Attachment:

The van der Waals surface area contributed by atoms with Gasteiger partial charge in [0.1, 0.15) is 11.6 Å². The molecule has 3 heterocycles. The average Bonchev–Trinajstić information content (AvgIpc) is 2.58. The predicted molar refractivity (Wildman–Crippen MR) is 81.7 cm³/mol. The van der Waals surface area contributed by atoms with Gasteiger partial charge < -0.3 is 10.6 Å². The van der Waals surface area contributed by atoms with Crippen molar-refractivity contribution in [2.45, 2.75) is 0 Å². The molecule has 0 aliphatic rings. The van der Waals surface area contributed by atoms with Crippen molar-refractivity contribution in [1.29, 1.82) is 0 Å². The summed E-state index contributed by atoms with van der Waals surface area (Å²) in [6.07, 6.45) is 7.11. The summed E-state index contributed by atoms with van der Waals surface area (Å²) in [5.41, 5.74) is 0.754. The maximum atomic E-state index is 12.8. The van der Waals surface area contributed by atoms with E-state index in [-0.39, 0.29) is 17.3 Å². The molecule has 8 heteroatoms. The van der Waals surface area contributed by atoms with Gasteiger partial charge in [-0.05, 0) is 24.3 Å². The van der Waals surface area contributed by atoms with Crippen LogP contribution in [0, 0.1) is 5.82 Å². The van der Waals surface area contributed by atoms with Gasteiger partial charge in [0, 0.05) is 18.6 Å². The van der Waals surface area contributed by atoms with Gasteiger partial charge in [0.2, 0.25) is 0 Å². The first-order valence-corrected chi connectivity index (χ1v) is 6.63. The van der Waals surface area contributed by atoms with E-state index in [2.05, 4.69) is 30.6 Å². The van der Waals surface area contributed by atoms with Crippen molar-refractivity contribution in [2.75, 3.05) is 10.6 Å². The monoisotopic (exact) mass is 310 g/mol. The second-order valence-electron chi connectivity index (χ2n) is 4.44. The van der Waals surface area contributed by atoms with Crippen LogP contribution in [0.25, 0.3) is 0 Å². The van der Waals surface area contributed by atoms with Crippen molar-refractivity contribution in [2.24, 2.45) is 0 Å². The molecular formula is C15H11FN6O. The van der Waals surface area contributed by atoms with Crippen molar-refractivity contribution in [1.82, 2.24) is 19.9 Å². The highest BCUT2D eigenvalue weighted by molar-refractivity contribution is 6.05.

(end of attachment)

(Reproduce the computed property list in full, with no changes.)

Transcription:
The van der Waals surface area contributed by atoms with Gasteiger partial charge in [0.1, 0.15) is 11.6 Å². The molecule has 3 heterocycles. The average Bonchev–Trinajstić information content (AvgIpc) is 2.58. The predicted molar refractivity (Wildman–Crippen MR) is 81.7 cm³/mol. The van der Waals surface area contributed by atoms with Gasteiger partial charge < -0.3 is 10.6 Å². The van der Waals surface area contributed by atoms with Crippen molar-refractivity contribution in [2.45, 2.75) is 0 Å². The molecule has 0 aliphatic rings. The van der Waals surface area contributed by atoms with Crippen molar-refractivity contribution in [1.29, 1.82) is 0 Å². The summed E-state index contributed by atoms with van der Waals surface area (Å²) in [6.07, 6.45) is 7.11. The summed E-state index contributed by atoms with van der Waals surface area (Å²) in [5.41, 5.74) is 0.754. The maximum atomic E-state index is 12.8. The van der Waals surface area contributed by atoms with E-state index in [-0.39, 0.29) is 17.3 Å². The molecule has 8 heteroatoms. The van der Waals surface area contributed by atoms with Gasteiger partial charge in [-0.05, 0) is 24.3 Å². The van der Waals surface area contributed by atoms with Crippen LogP contribution in [0, 0.1) is 5.82 Å². The van der Waals surface area contributed by atoms with Gasteiger partial charge in [0, 0.05) is 18.6 Å². The van der Waals surface area contributed by atoms with Gasteiger partial charge in [0.2, 0.25) is 0 Å². The first-order valence-corrected chi connectivity index (χ1v) is 6.63. The van der Waals surface area contributed by atoms with E-state index in [2.05, 4.69) is 30.6 Å². The van der Waals surface area contributed by atoms with Crippen molar-refractivity contribution in [2.75, 3.05) is 10.6 Å². The monoisotopic (exact) mass is 310 g/mol. The second-order valence-electron chi connectivity index (χ2n) is 4.44. The van der Waals surface area contributed by atoms with Crippen LogP contribution in [0.25, 0.3) is 0 Å². The van der Waals surface area contributed by atoms with Crippen molar-refractivity contribution in [2.24, 2.45) is 0 Å². The molecular formula is C15H11FN6O. The van der Waals surface area contributed by atoms with Crippen molar-refractivity contribution in [1.82, 2.24) is 19.9 Å². The highest BCUT2D eigenvalue weighted by molar-refractivity contribution is 6.05.